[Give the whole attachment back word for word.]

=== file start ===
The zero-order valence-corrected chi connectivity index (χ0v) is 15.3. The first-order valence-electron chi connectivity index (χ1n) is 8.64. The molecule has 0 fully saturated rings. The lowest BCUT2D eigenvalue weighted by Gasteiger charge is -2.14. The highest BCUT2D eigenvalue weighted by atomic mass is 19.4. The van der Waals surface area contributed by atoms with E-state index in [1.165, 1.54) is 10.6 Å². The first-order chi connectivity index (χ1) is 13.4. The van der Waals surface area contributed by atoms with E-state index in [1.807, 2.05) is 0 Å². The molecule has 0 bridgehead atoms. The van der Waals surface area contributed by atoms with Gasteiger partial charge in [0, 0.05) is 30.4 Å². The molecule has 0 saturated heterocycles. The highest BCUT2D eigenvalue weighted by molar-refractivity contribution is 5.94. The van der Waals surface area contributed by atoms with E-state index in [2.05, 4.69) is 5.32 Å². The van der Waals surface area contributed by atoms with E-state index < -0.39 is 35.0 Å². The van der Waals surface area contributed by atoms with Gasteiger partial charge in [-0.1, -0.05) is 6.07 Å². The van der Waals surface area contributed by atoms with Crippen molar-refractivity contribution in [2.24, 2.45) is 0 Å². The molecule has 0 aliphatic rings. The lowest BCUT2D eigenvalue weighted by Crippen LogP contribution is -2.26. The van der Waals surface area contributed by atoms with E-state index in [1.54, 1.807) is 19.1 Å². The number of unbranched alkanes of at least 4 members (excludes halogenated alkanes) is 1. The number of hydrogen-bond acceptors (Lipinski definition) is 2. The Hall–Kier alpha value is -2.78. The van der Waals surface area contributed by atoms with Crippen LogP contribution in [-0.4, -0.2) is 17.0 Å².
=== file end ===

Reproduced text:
The zero-order valence-corrected chi connectivity index (χ0v) is 15.3. The first-order valence-electron chi connectivity index (χ1n) is 8.64. The molecule has 0 fully saturated rings. The lowest BCUT2D eigenvalue weighted by Gasteiger charge is -2.14. The highest BCUT2D eigenvalue weighted by atomic mass is 19.4. The van der Waals surface area contributed by atoms with E-state index in [1.165, 1.54) is 10.6 Å². The first-order chi connectivity index (χ1) is 13.4. The van der Waals surface area contributed by atoms with E-state index in [1.807, 2.05) is 0 Å². The molecule has 0 bridgehead atoms. The van der Waals surface area contributed by atoms with Gasteiger partial charge in [0, 0.05) is 30.4 Å². The molecule has 0 saturated heterocycles. The highest BCUT2D eigenvalue weighted by molar-refractivity contribution is 5.94. The van der Waals surface area contributed by atoms with E-state index in [2.05, 4.69) is 5.32 Å². The van der Waals surface area contributed by atoms with E-state index < -0.39 is 35.0 Å². The van der Waals surface area contributed by atoms with Gasteiger partial charge in [-0.1, -0.05) is 6.07 Å². The van der Waals surface area contributed by atoms with Crippen molar-refractivity contribution in [2.24, 2.45) is 0 Å². The molecule has 0 aliphatic rings. The lowest BCUT2D eigenvalue weighted by Crippen LogP contribution is -2.26. The van der Waals surface area contributed by atoms with E-state index in [1.54, 1.807) is 19.1 Å². The number of unbranched alkanes of at least 4 members (excludes halogenated alkanes) is 1. The number of hydrogen-bond acceptors (Lipinski definition) is 2. The Hall–Kier alpha value is -2.78. The van der Waals surface area contributed by atoms with Crippen LogP contribution in [-0.4, -0.2) is 17.0 Å².